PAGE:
Grand Canyon Total Inversion: Clouds Inundate the Gorge Thanks to Cold Temperatures Near the Ground [PHOTOS]
The air nearer to earth’s surface is typically warmer than the air at higher altitudes. Sometimes, though, the cold and warm air flips. In meteorology, this is what’s called a temperature inversion. Often times, this can cause smog and fog to accumulate near the ground. But, in this case, temperature inversion caused clouds to fill Arizona’s Grand Canyon.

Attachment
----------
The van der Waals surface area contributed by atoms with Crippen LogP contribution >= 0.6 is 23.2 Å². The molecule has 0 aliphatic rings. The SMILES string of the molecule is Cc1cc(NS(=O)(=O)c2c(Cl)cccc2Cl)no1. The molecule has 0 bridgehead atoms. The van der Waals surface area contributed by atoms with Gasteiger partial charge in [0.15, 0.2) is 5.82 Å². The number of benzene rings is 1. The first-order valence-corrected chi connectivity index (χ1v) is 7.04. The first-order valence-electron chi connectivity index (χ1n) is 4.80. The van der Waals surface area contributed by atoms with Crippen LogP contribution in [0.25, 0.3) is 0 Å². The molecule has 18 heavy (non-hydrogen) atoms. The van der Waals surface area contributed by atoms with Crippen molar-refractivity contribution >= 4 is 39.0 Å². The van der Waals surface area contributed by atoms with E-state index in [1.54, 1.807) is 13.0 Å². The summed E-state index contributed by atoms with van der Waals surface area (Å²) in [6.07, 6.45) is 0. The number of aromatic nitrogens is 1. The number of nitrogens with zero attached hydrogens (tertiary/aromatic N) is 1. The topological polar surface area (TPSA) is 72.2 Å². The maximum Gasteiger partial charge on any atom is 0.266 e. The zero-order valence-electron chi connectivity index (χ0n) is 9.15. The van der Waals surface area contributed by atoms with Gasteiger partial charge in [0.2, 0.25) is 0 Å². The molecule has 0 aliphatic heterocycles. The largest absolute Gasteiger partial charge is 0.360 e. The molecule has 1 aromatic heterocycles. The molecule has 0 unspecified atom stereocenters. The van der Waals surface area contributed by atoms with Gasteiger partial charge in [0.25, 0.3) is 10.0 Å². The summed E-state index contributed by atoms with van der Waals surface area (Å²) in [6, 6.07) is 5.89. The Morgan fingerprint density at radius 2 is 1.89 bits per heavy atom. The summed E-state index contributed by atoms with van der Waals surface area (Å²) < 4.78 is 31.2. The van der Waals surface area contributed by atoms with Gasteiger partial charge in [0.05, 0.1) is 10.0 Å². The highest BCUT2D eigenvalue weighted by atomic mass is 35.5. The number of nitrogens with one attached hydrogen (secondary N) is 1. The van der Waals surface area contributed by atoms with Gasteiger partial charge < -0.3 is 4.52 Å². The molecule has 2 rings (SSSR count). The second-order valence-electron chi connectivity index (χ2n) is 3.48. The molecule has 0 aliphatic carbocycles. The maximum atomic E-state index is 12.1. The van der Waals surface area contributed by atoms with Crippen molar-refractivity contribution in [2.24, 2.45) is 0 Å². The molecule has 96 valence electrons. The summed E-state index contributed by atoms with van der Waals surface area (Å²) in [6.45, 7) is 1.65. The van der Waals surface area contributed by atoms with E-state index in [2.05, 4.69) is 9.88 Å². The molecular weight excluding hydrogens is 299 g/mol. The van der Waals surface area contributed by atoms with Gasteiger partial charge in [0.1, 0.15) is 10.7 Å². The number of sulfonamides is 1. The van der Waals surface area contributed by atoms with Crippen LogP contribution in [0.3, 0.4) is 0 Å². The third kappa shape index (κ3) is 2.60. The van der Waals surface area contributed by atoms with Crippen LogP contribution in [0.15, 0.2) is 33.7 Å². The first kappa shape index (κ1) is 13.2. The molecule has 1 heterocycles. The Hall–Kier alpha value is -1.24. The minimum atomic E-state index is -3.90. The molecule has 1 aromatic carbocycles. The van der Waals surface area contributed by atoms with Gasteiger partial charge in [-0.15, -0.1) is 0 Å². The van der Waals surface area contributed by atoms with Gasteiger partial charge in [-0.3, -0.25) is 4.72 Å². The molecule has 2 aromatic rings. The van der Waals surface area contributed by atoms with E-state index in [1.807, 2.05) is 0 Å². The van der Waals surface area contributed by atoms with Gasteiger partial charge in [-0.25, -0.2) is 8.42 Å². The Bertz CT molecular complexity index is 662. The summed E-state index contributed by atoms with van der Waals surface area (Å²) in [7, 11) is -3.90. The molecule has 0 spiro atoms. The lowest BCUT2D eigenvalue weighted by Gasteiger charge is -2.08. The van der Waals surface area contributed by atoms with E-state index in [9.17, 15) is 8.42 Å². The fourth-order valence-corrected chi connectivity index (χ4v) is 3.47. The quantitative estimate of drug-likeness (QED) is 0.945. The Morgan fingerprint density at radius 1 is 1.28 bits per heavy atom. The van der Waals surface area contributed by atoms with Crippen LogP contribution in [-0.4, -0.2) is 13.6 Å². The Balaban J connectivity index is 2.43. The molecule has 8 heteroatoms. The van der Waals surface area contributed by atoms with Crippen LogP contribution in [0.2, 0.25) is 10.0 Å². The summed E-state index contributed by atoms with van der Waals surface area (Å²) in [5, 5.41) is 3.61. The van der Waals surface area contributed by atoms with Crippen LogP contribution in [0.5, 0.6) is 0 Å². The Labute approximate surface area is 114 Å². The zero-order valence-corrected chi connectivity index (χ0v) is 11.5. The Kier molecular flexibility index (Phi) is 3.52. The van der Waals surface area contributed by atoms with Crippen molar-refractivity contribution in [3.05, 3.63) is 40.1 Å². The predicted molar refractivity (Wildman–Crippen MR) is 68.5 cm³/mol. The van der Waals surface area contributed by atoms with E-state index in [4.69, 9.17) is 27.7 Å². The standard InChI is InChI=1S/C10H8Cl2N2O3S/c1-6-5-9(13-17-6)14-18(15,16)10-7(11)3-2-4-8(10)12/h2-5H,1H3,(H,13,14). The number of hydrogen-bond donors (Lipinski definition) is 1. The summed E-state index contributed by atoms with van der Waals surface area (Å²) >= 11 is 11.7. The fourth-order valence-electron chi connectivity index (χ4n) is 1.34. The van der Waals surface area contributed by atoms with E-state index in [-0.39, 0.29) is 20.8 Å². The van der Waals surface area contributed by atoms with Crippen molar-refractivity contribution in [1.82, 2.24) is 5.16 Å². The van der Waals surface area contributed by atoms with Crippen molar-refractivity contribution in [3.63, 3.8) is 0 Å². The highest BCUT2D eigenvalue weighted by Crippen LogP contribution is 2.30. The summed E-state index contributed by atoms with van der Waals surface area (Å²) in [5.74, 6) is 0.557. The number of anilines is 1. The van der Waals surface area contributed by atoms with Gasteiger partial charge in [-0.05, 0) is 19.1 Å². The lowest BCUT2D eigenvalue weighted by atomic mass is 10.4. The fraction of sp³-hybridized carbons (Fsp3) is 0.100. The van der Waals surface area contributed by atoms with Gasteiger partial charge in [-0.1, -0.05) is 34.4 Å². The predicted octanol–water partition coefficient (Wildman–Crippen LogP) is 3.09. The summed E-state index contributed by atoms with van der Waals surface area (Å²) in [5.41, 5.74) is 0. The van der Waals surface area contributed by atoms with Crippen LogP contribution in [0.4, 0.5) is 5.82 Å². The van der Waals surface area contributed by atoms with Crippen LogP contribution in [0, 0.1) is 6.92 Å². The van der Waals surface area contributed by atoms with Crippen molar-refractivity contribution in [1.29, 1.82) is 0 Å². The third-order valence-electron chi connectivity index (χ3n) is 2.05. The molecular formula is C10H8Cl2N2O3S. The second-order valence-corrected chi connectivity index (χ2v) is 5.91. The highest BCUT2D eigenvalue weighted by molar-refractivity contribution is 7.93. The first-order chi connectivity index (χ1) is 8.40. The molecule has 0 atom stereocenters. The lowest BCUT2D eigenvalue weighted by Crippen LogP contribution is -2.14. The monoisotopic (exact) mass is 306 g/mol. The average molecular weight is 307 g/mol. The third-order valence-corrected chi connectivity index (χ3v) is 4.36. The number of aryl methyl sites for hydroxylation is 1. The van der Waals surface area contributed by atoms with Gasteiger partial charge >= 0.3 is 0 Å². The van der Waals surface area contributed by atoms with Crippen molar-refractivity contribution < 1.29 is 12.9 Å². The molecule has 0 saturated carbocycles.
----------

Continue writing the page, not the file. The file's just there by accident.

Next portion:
On December 11, there was a total cloud inversion near Desert View in Grand Canyon National Park, creating the awesome scenes we see in these incredible photographs. The images, captured by Maci Macpherson, were uploaded by Grand Canyon National Park, along with a timelapse video of the event, filmed by Michael Quinn.